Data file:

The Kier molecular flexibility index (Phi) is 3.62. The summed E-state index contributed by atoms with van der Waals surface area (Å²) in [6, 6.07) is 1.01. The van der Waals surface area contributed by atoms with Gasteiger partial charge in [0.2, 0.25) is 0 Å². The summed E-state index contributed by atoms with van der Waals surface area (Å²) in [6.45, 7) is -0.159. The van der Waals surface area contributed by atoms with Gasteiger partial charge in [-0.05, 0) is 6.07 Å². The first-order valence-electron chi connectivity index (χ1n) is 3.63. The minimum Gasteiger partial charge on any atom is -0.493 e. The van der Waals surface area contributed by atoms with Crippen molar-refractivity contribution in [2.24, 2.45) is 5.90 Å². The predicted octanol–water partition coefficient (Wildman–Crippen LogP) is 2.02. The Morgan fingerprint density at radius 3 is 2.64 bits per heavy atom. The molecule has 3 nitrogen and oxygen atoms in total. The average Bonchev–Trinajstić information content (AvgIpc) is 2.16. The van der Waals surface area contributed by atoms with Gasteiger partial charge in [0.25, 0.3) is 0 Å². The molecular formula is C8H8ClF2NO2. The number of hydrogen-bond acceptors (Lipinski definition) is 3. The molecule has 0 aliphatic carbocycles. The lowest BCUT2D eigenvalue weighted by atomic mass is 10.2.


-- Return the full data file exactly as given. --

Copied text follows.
The Kier molecular flexibility index (Phi) is 3.62. The summed E-state index contributed by atoms with van der Waals surface area (Å²) in [6, 6.07) is 1.01. The van der Waals surface area contributed by atoms with Gasteiger partial charge in [0.2, 0.25) is 0 Å². The summed E-state index contributed by atoms with van der Waals surface area (Å²) in [6.45, 7) is -0.159. The van der Waals surface area contributed by atoms with Gasteiger partial charge in [-0.05, 0) is 6.07 Å². The first-order valence-electron chi connectivity index (χ1n) is 3.63. The minimum Gasteiger partial charge on any atom is -0.493 e. The van der Waals surface area contributed by atoms with Crippen molar-refractivity contribution in [2.24, 2.45) is 5.90 Å². The predicted octanol–water partition coefficient (Wildman–Crippen LogP) is 2.02. The Morgan fingerprint density at radius 3 is 2.64 bits per heavy atom. The molecule has 3 nitrogen and oxygen atoms in total. The average Bonchev–Trinajstić information content (AvgIpc) is 2.16. The van der Waals surface area contributed by atoms with Gasteiger partial charge in [0.25, 0.3) is 0 Å². The molecular formula is C8H8ClF2NO2. The number of hydrogen-bond acceptors (Lipinski definition) is 3. The molecule has 0 aliphatic carbocycles. The lowest BCUT2D eigenvalue weighted by atomic mass is 10.2.